“We named it The Unicorn School because there was a poster that we love that said: ‘We are all like unicorns, rare and beautiful.’ And we wanted the kids to feel that way,” Ruth remembers. They even called their students—which eventually included Robert Reffkin—”little unicorns.” She could never have imagined the name would stick.
In today’s market, a privately held startup business is labeled a unicorn when it is valued at over $1 billion. At the time of its IPO, Compass was valued at nearly $7 billion, making Robert Reffkin a unicorn several times over. Before Compass even got its unicorn’s horn in 2016, Ruth remembers telling her son, “Robert, you’ve always been a little unicorn and you made it work.”
Ruth excelled in the educational sector, even becoming Director of Early Childhood Services of the Oakland Piedmont Jewish Community Center, overseeing 24 staff members and serving 300 families. “It was a big deal!” Ruth says emphatically. “But I still wasn’t making decent money…Basically, I could not afford to send my son to my own program, and so that was kind of a wake-up call.”
Around that time, Ruth met a recruiter from the New York Life Insurance Company who convinced her to work for the company. She became an agent, and eventually a manager—only the third woman to ever be a manager at that company. The transition was challenging, but Ruth met it with steely resolve. “A lot of times in order to be successful, you have to be willing to be uncomfortable,” she says, remembering the meetings and conferences where out-of-town colleagues would make crude and disparaging jokes about the diversity within her city.
“You know, so there I am, at a table with people whose opinion of me affected my career. And they’re making jokes that make me uncomfortable, and I have to decide at that moment: Do you say nothing? Do you pretend to laugh? Or do you stand up to them?” Ruth says. “It’s a luxury to be able to stand up to certain things.” After all, Ruth was a single mother who needed the job. Demonstrating in the office wouldn’t have exactly been the most practical plan.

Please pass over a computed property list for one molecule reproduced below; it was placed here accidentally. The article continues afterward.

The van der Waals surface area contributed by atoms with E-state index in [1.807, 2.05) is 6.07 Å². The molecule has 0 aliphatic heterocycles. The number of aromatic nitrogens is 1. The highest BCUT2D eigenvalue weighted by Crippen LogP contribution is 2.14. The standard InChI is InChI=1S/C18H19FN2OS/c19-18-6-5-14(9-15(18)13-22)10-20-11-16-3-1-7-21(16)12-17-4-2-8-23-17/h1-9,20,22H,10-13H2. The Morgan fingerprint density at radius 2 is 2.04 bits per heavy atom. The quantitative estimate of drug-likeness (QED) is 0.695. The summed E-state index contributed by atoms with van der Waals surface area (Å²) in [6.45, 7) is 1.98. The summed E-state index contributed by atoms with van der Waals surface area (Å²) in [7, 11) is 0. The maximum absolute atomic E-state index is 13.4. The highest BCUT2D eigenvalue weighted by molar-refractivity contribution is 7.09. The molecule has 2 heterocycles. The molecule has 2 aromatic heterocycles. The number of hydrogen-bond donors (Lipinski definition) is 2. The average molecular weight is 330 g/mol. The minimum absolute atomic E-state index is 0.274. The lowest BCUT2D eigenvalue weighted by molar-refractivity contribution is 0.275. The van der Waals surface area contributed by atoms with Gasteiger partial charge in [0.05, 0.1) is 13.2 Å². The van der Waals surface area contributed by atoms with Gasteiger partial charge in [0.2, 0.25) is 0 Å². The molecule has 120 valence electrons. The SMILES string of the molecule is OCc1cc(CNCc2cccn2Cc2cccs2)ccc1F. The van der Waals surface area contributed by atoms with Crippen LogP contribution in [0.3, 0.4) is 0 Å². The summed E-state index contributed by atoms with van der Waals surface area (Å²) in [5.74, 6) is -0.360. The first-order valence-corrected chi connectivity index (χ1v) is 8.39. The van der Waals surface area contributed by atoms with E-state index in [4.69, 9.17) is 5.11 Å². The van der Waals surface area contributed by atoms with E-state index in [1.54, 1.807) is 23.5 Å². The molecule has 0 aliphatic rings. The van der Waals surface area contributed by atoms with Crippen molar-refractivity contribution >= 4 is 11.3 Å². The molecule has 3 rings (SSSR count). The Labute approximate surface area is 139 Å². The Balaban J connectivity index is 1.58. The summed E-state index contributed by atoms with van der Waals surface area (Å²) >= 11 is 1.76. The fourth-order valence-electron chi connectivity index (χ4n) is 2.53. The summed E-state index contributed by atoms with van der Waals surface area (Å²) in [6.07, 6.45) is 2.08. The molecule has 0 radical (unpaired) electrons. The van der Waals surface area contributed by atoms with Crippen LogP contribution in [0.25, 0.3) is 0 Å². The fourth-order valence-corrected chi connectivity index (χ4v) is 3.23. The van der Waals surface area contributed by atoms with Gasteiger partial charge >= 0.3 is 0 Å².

“It was a very different world for me and I had to adjust to it. And there were times when I just didn’t say anything because I was too intimidated—because I was already different.” Ruth decided she would take action to stand up to the prejudice she experienced in the workplace in her own authentic way. “So what I started doing is hiring with diversity in mind, though we didn’t call it that at the time,” she says.
One thing Ruth valued about her career at New York Life Insurance is the vigorous training they gave each employee. When she eventually decided to shift careers into real estate Ruth knew full well how to use her tool belt of sales skills. “The thing about real estate that I like better than life insurance is you’re not tied to an office setting, which you have to be a certain way.” Being a realtor with her own clients and her own schedule really allowed Ruth to be her most authentic self in her career. “I found clients who liked me the way I was,” Ruth says. “They don’t need me to wear Chanel.”
The most authentic part of Ruth’s brand as a realtor (and a human being) is her ability to bring love, compassion, and integrity to each of her relationships. “Giving love to each other, taking care of each other, and being generous to each other and our community is what informs all of my relationships,” Ruth says. “Whether I’m selling somebody life insurance or a home, or a piece of cake, I need to feel it’s right for you. It can’t just be right for me to get that income.”
Ruth’s golden rule when she’s working with clients is listening. “I think in all sales you have to really key into the person and their needs, their wishes. You have to care about them. You have to listen.” As a company, Compass has built its reputation on their ability to listen to agents—to hear and understand their needs.